Several people who have been sleeping out at Gatwick airport have apparently been given Anti-Social Behaviour Orders to stay away, and one has been severely lectured by a court for breaching the terms of it.
I suppose we have to accept that airports, like so much of what we fondly imagine to be public, social space, are in fact privately-owned and owners are entitled to specify the terms and conditions on which people use it: and camping out because it's warmer and drier than some alternatives is clearly not one of those.
But since when has it been "anti-social behaviour" to be somewhere you're not welcome?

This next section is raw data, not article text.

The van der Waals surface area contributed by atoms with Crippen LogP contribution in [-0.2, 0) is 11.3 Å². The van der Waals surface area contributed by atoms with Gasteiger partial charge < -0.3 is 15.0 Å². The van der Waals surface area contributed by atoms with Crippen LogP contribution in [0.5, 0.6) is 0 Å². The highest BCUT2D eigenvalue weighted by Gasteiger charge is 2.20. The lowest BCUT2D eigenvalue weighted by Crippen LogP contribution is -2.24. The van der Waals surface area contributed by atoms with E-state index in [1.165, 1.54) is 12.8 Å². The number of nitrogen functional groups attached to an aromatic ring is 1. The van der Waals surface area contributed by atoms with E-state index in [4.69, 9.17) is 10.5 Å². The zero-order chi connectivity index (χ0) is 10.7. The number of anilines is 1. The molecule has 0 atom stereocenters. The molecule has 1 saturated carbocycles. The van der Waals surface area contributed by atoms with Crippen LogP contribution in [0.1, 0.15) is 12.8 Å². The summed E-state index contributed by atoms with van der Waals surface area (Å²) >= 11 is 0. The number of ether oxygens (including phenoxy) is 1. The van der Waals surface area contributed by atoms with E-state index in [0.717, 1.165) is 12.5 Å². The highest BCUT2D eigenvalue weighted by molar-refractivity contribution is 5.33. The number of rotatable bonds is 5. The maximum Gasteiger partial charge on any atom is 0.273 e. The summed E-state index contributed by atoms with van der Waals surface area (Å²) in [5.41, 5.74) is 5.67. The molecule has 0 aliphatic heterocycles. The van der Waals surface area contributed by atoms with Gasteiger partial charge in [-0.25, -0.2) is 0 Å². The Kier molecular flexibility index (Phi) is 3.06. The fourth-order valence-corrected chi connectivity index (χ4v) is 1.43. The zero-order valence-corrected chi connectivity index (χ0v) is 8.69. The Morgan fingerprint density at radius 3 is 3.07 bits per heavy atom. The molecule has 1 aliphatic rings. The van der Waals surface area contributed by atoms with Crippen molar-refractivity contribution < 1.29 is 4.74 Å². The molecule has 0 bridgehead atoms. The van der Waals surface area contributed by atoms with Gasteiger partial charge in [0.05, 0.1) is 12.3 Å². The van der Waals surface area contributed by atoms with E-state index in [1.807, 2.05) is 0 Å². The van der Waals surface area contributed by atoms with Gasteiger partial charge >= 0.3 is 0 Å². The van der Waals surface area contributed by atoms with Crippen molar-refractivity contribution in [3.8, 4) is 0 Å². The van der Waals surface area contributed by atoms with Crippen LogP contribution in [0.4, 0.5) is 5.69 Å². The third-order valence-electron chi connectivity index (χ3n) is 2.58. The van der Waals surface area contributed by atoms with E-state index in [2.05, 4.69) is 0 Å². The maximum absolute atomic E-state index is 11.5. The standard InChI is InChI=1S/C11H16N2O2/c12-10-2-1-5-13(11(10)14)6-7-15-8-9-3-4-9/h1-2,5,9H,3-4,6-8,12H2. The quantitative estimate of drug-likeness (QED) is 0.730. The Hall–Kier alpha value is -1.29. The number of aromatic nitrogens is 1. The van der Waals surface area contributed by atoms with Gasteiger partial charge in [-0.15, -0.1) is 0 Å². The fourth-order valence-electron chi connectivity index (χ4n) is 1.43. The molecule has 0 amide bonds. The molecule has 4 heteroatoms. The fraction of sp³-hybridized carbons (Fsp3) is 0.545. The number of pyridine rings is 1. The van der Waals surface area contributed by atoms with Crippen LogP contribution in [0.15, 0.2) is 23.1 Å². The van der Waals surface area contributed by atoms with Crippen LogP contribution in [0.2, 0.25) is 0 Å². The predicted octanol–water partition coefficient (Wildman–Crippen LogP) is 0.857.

The court was apparently told this man's presence at Gatwick did not cause any problems: but according to the law "anti-social behaviour" consists of "behaviour which causes or is likely to cause harassment, alarm or distress", and the Home Office's guide lists possible examples which common sense would accept as meeting that definition:
- abusive and intimidating language
- excessive noise, particularly late at night
- fouling the street with litter
- drunken behaviour in the streets
- dealing drugs.
Nothing there about sleeping where you're not wanted.
Nothing there about not filling in slack hours buying things you don't really want.
Isn't wasting the time of courts a form of anti-social behaviour?
And while we're at it, Mr Guardian editor, since when has it been "asbo" as a word and not ASBO as an acronym?